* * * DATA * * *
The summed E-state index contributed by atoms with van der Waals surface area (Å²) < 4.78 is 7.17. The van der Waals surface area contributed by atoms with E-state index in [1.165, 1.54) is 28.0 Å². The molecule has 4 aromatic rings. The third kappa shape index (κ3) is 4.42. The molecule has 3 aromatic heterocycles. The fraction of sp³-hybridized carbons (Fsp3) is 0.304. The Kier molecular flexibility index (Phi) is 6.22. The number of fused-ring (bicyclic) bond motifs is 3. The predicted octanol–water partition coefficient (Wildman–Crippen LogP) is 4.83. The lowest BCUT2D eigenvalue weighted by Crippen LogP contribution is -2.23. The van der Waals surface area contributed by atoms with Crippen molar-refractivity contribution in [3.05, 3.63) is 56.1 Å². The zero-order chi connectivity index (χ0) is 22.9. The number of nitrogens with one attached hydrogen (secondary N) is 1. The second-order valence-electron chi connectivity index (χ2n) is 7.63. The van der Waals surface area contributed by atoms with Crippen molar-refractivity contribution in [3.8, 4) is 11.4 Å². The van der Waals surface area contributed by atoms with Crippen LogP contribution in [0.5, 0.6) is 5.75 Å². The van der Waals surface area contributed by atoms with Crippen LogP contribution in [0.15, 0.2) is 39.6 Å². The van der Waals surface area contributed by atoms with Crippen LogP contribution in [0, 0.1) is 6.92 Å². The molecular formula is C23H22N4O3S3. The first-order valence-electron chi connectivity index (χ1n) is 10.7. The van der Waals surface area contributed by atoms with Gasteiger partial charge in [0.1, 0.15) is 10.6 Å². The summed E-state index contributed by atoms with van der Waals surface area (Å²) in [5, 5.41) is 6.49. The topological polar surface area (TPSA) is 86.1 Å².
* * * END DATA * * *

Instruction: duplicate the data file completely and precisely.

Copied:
The summed E-state index contributed by atoms with van der Waals surface area (Å²) < 4.78 is 7.17. The van der Waals surface area contributed by atoms with E-state index in [1.165, 1.54) is 28.0 Å². The molecule has 4 aromatic rings. The third kappa shape index (κ3) is 4.42. The molecule has 3 aromatic heterocycles. The fraction of sp³-hybridized carbons (Fsp3) is 0.304. The Kier molecular flexibility index (Phi) is 6.22. The number of fused-ring (bicyclic) bond motifs is 3. The predicted octanol–water partition coefficient (Wildman–Crippen LogP) is 4.83. The lowest BCUT2D eigenvalue weighted by Crippen LogP contribution is -2.23. The van der Waals surface area contributed by atoms with Crippen molar-refractivity contribution in [3.05, 3.63) is 56.1 Å². The zero-order chi connectivity index (χ0) is 22.9. The number of nitrogens with one attached hydrogen (secondary N) is 1. The second-order valence-electron chi connectivity index (χ2n) is 7.63. The van der Waals surface area contributed by atoms with Crippen molar-refractivity contribution in [3.8, 4) is 11.4 Å². The van der Waals surface area contributed by atoms with Crippen LogP contribution in [0.5, 0.6) is 5.75 Å². The van der Waals surface area contributed by atoms with Crippen LogP contribution in [0.15, 0.2) is 39.6 Å². The van der Waals surface area contributed by atoms with Crippen LogP contribution in [0, 0.1) is 6.92 Å². The molecular formula is C23H22N4O3S3. The first-order valence-electron chi connectivity index (χ1n) is 10.7. The van der Waals surface area contributed by atoms with Gasteiger partial charge in [0.1, 0.15) is 10.6 Å². The summed E-state index contributed by atoms with van der Waals surface area (Å²) in [5, 5.41) is 6.49. The topological polar surface area (TPSA) is 86.1 Å².